14 March 2014

Dan Branch is out of touch with the electorate

More from Mark Davis DMN column on runoffs:

But I fear the spectacle that may unfold among these praiseworthy Republicans as the May 27 runoff draws near. When generally similar candidates square off, the modern habit is to find ancillary matters to amplify and stigmatize in the hope that voters will be sufficiently repelled by an opponent.

On paper, we seem to be headed toward the anointing of Attorney General Ken Paxton and Lt. Gov. Dan Patrick. Their roughly dozen-point advantages take on additional steepness in view of voters' tendency to return more reliably in runoffs for grassroots-flavored candidates occupying ground a shade or more to the right.

But as Branch berates Paxton as a mediocre back-bencher (as he did in our [radio] interview last week) and Paxton paints Branch as insufficiently pro-life because of third-trimester abortion exception language from 2005, something significant is missing: What kind of attorney general would these men be? I guess ads making fine distinctions on those issues might not sizzle as much among an already primary-weary electorate. [emphasis mine]

How out of touch with the electorate is Dan Branch to make that kind of argument?

1. Dan Branch criticizing Ken Paxton as a backbencher just reinforces the notion of Dan Branch as the Austin establishment insider. That's an electoral loser. Your median primary voter is concerned with voting record and issues, not how well you played the inside game.

2. And it's not like Branch played the inside game in a way that will win him a Republican primary. As chairman of the higher education committee, Branch largely sided with the establishment instead of the conservative reformers. While I'm skeptical of blindly implementing Jeff Sandefer's ideas -- personal experience suggests that Sandefer is terribly misguided when it comes to higher education -- Branch just went along with the crowd.

3. In fact, Dan Branch is the perfect example of what I wrote in my primary winners and losers post:

it is quite clear that if you ever want to move up in Texas politics, then you should stay far away from Joe Straus.

Dan Branch joined the Democrats in supporting Joe Straus for speaker. Straus gave him committee chairmanships. Branch then raised lots of money. If I recall correctly, Branch even spent more on TV ads than anyone else in 2014.

But all those millions couldn't counteract one fact: being on Team Straus cost Dan Branch his chance of winning statewide.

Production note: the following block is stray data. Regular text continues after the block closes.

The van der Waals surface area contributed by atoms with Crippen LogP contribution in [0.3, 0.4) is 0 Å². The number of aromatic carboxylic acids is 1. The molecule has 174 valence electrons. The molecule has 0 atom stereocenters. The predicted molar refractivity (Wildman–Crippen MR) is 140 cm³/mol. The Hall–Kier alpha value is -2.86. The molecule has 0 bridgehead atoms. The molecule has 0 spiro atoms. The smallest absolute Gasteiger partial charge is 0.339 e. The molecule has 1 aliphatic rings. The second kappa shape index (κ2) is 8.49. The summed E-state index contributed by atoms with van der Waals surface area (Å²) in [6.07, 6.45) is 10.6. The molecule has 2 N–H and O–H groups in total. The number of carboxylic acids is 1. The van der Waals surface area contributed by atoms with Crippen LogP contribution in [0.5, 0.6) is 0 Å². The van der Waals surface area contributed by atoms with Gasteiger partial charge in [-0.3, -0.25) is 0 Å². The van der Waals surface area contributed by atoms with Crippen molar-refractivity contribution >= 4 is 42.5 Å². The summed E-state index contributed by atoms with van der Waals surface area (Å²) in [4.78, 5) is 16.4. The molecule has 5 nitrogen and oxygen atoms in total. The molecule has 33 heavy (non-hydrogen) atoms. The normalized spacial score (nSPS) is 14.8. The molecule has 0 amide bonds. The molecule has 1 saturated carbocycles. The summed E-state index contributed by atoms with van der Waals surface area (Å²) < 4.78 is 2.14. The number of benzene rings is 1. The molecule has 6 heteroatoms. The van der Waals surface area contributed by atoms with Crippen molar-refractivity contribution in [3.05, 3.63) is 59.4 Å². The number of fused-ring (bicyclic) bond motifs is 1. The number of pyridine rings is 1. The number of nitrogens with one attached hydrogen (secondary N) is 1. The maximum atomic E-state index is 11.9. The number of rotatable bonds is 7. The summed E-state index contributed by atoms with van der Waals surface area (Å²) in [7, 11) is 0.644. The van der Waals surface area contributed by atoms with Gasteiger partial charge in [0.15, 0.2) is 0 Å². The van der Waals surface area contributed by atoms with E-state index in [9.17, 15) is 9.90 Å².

Posted by Evan @ 03/14/14 06:25 AM | Comments (0)        


13 March 2014

Runoff rundowns

Mark Davis thinks the second place primary finishers should drop out of the runoff:

But I fear the spectacle that may unfold among these praiseworthy Republicans as the May 27 runoff draws near. When generally similar candidates square off, the modern habit is to find ancillary matters to amplify and stigmatize in the hope that voters will be sufficiently repelled by an opponent.

I guess we can look to Dewhurst for more ads suggesting that Patrick personally loaded countless illegals into a van to bring them across the river. Thatís been the tone his rivals have taken since Jerry Patterson unearthed some undocumented guy hired at a Patrick-owned sports bar 30 years ago. Patrick says it was without his knowledge, and the charge did not stick.

Dewhurst should stick to the worthy things he has done as lieutenant governor, and they are many. Patrick should stick, as he largely has, with his vision of changes he wishes to make as an alternative.

Could any of the second place finishers win the runoff? Probably not.

Dewhurst hasn't broken the 45% ceiling in 4 years in any ballot test. Branch was in freefall towards the end of the primary. The downballot races can sometimes surprise you, but is a liberal Republican like Tommy Merritt somehow going to get over 50%? Unlikely. Can Ryan Sitton go from 12 down when Wayne Christian only needs 8% more? Unlikely.

Who are we to judge how David Dewhurst chooses to spend his fortune? He's never spent it particularly wisely until now, so we shouldn't be surprised if he spends some more. On the other hand, he's been spending it more judiciously this cycle.

Two quick points:

1) There is more substance to the charge that Dan Patrick hired illegal immigrants than the asinine Cruz/China charge. It goes to the very heart of Dan Patrick's candidacy. Patterson didn't have the money to put any force behind his charge.

If you were Dewhurst, you might think it is worth putting $2 million bucks behind ads if they were voiced by someone the median GOP primary voter finds credible. After those 2 weeks, see if there's enough movement to fire more bullets or just give up.

2) Dewhurst is hoping for Dan Patrick to pull a Todd Akin. As Cory Crow points out, Dan Patrick debates one of the Castro brothers in a month. May as well see what happens.

Unfortunately for Dewhurst, he's never laid out much of an agenda for the future. The credibility necessary for attack ads is low.